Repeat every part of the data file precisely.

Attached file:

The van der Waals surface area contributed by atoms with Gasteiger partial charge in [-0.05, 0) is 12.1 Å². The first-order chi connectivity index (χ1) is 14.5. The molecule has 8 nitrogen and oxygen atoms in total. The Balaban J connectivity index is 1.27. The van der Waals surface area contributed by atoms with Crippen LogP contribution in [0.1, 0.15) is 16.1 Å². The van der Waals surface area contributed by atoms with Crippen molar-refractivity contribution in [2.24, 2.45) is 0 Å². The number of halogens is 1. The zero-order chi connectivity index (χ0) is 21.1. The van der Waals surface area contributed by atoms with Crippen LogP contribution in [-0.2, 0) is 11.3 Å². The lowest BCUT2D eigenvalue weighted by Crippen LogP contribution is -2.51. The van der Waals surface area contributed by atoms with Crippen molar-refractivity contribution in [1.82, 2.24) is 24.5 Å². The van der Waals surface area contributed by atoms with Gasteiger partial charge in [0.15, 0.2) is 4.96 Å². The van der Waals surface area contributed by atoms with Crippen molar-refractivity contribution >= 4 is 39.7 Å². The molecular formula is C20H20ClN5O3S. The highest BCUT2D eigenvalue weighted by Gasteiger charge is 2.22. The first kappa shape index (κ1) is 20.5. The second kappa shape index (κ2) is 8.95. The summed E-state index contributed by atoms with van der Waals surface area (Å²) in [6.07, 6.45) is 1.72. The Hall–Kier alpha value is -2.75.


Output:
The van der Waals surface area contributed by atoms with Gasteiger partial charge in [-0.05, 0) is 12.1 Å². The first-order chi connectivity index (χ1) is 14.5. The molecule has 8 nitrogen and oxygen atoms in total. The Balaban J connectivity index is 1.27. The van der Waals surface area contributed by atoms with Crippen LogP contribution in [0.1, 0.15) is 16.1 Å². The van der Waals surface area contributed by atoms with Crippen molar-refractivity contribution in [2.24, 2.45) is 0 Å². The number of halogens is 1. The zero-order chi connectivity index (χ0) is 21.1. The van der Waals surface area contributed by atoms with Crippen LogP contribution in [-0.2, 0) is 11.3 Å². The lowest BCUT2D eigenvalue weighted by Crippen LogP contribution is -2.51. The van der Waals surface area contributed by atoms with Crippen molar-refractivity contribution in [1.82, 2.24) is 24.5 Å². The van der Waals surface area contributed by atoms with Gasteiger partial charge in [0.15, 0.2) is 4.96 Å². The van der Waals surface area contributed by atoms with Crippen molar-refractivity contribution >= 4 is 39.7 Å². The molecular formula is C20H20ClN5O3S. The highest BCUT2D eigenvalue weighted by Gasteiger charge is 2.22. The first kappa shape index (κ1) is 20.5. The second kappa shape index (κ2) is 8.95. The summed E-state index contributed by atoms with van der Waals surface area (Å²) in [6.07, 6.45) is 1.72. The Hall–Kier alpha value is -2.75.